At last week’s Republican gubernatorial debate, the various candidates proudly proclaimed how they would each seek to unravel the state’s collectively bargained agreement with the state workforce. Several candidates said they would abolish pensions entirely. At least one candidate – a self-proclaimed “expert” in pension and retirement benefits – has said that he would, as governor, seek to “override” the agreement entirely. In other words, these candidates believe in ignoring the Constitution of the United States of America.

The state’s pension plans as configured are doomed to fail

States all over the country are grappling with ever-increasing unfunded pension liabilities. My home state of Connecticut trails such pension liability behemoths like Illinois and New Jersey, but still ranks high on the danger list. In June 2010 the Connecticut public pension fund had $9.3 billion in assets but its actuaries calculated that the state still needed an additional $21.1 billion to meet all its pension obligations. It was only 44 percent funded.

Why I am running a primary against Rosa DeLauro

I am a Democrat. I believe in progressive values. So, the big question is, why challenge Rosa DeLauro in this year’s Democratic Primary?
The answer is an easy one.
Millennials reading this should take note of this fact: Rosa DeLauro has served longer than you have probably been alive.
We are in a time of transition. I regard this race not so much as an election to challenge an incumbent, but rather as one to offer voters a progressive alternative — one with a proven track record, vision, energy, and fresh ideas.

Trump will be impeached?…Eventually

Last February, I wrote an article stating that Trump would be impeached before the end of 2017.  In retrospect, it seems I was more hopeful then realistic. One reason impeachment did not occur in 2017 and may not occur in 2018 is that the Republicans have control over the House, and the Republicans will not support impeachment no matter what the facts may be.  But don’t panic, unless there is a dramatic shift in the polls and in Mr. Trump’s behavior, the Democrats should take control of the House in November.  There also is a reasonable possibility of taking the Senate, as well.  The shift of just two seats in the Senate will transfer control from the Republicans to the Democrats.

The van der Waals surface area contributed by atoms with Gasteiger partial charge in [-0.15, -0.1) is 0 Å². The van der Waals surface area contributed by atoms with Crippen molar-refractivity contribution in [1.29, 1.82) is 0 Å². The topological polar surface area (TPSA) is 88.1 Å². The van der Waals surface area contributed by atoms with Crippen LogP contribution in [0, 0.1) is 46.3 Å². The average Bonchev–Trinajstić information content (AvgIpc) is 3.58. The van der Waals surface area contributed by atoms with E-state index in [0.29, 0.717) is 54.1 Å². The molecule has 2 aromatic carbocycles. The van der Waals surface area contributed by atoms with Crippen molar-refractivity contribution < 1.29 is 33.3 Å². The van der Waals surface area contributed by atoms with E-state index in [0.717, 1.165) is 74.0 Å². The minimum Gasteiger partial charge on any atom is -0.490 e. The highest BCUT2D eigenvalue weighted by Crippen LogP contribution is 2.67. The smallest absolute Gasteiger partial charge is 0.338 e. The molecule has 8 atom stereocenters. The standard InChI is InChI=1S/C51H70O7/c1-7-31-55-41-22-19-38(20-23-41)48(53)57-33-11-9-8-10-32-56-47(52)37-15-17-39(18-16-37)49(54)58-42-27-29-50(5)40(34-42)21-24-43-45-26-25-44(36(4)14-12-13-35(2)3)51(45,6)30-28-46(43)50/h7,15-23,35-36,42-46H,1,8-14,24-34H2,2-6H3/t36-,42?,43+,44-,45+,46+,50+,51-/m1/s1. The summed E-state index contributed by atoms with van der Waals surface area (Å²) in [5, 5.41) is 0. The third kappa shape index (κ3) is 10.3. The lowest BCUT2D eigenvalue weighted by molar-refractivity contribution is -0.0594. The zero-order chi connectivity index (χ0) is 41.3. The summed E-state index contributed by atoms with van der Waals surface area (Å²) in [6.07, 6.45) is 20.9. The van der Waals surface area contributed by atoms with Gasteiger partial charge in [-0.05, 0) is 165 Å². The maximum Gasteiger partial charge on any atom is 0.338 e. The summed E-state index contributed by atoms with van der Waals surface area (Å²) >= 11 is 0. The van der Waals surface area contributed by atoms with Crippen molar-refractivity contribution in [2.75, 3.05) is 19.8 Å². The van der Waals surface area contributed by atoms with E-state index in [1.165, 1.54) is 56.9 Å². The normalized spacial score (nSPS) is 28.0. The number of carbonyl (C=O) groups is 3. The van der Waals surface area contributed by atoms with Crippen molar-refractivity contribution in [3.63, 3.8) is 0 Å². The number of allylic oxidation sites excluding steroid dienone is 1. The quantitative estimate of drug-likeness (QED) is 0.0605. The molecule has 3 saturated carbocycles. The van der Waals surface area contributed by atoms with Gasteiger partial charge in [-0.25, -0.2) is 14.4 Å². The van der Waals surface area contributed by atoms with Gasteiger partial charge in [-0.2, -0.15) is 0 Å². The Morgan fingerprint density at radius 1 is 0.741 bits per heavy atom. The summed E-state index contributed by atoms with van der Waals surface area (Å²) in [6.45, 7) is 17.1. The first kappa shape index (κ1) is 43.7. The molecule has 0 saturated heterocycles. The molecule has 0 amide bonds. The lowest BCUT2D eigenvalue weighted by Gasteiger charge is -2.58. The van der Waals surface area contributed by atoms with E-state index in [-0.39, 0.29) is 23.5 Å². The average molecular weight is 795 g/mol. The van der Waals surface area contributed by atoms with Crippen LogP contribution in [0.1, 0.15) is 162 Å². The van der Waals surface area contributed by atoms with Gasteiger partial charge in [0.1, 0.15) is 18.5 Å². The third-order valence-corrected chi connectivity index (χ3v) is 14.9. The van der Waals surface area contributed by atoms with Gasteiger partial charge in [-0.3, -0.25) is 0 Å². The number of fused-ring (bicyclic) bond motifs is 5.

Word of the year: Trumpus

The various “words of the year” as proclaimed by august wordsmiths, such as the Oxford English Dictionary and Merriam-Webster, are woefully inadequate for the 2017 we just suffered through. Youthquake? Please! There’s a fake word, signifying nothing, if I ever saw one. No, the only word of the year for me is Trumpus. It is the first cousin of rumpus. Old timey wise guys used to greet one another with the phrase, “What’s the rumpus?” They wanted to know what the latest uproar was in the underworld, who shot whom, that sort of gangsta gossip.

The Medicare Savings Program rescue plan is fiscally irresponsible

The bill [to rescue the Medicare Savings Program] before the General Assembly on Monday is a far cry from fiscal responsibility. Despite a growing deficit, and a projected deficit for fiscal year 2019, based on the plan expected to be put before the legislature, the General Assembly appears content to avoid making tough decisions about how to deal with the $224 million deficit gorilla in the Capitol and instead has decided to just keep feeding it.